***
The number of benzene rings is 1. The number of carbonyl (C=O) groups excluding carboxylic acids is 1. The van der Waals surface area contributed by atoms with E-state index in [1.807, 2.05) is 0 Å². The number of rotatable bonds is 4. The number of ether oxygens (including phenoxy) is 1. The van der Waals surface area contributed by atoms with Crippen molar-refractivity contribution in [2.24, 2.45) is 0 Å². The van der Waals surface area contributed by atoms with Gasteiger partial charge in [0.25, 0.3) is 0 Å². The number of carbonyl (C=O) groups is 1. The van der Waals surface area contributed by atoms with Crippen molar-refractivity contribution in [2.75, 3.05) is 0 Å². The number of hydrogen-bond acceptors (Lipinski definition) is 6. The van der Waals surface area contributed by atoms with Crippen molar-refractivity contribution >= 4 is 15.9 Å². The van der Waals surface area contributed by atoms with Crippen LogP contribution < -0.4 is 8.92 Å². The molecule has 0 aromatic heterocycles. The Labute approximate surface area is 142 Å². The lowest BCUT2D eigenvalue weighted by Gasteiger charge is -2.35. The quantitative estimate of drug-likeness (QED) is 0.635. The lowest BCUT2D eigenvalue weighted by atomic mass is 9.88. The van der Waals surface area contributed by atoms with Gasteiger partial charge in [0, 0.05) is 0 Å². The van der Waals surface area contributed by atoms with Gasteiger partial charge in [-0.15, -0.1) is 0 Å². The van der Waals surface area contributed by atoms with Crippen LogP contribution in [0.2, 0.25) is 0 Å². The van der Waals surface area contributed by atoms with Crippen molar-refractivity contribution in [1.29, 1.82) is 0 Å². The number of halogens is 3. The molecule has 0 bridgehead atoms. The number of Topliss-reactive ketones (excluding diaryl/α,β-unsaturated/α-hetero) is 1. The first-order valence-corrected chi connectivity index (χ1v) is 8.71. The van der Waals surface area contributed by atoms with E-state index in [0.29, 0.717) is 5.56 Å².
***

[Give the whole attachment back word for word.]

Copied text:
The number of benzene rings is 1. The number of carbonyl (C=O) groups excluding carboxylic acids is 1. The van der Waals surface area contributed by atoms with E-state index in [1.807, 2.05) is 0 Å². The number of rotatable bonds is 4. The number of ether oxygens (including phenoxy) is 1. The van der Waals surface area contributed by atoms with Crippen molar-refractivity contribution in [2.24, 2.45) is 0 Å². The van der Waals surface area contributed by atoms with Gasteiger partial charge in [0.25, 0.3) is 0 Å². The number of carbonyl (C=O) groups is 1. The van der Waals surface area contributed by atoms with Crippen molar-refractivity contribution in [2.75, 3.05) is 0 Å². The number of hydrogen-bond acceptors (Lipinski definition) is 6. The van der Waals surface area contributed by atoms with Crippen molar-refractivity contribution >= 4 is 15.9 Å². The van der Waals surface area contributed by atoms with Crippen LogP contribution < -0.4 is 8.92 Å². The molecule has 0 aromatic heterocycles. The Labute approximate surface area is 142 Å². The lowest BCUT2D eigenvalue weighted by Gasteiger charge is -2.35. The quantitative estimate of drug-likeness (QED) is 0.635. The lowest BCUT2D eigenvalue weighted by atomic mass is 9.88. The van der Waals surface area contributed by atoms with Gasteiger partial charge in [0, 0.05) is 0 Å². The van der Waals surface area contributed by atoms with Gasteiger partial charge in [-0.15, -0.1) is 0 Å². The van der Waals surface area contributed by atoms with Crippen LogP contribution in [0.2, 0.25) is 0 Å². The van der Waals surface area contributed by atoms with Crippen molar-refractivity contribution in [1.29, 1.82) is 0 Å². The number of halogens is 3. The molecule has 0 bridgehead atoms. The number of Topliss-reactive ketones (excluding diaryl/α,β-unsaturated/α-hetero) is 1. The first-order valence-corrected chi connectivity index (χ1v) is 8.71. The van der Waals surface area contributed by atoms with E-state index in [0.29, 0.717) is 5.56 Å².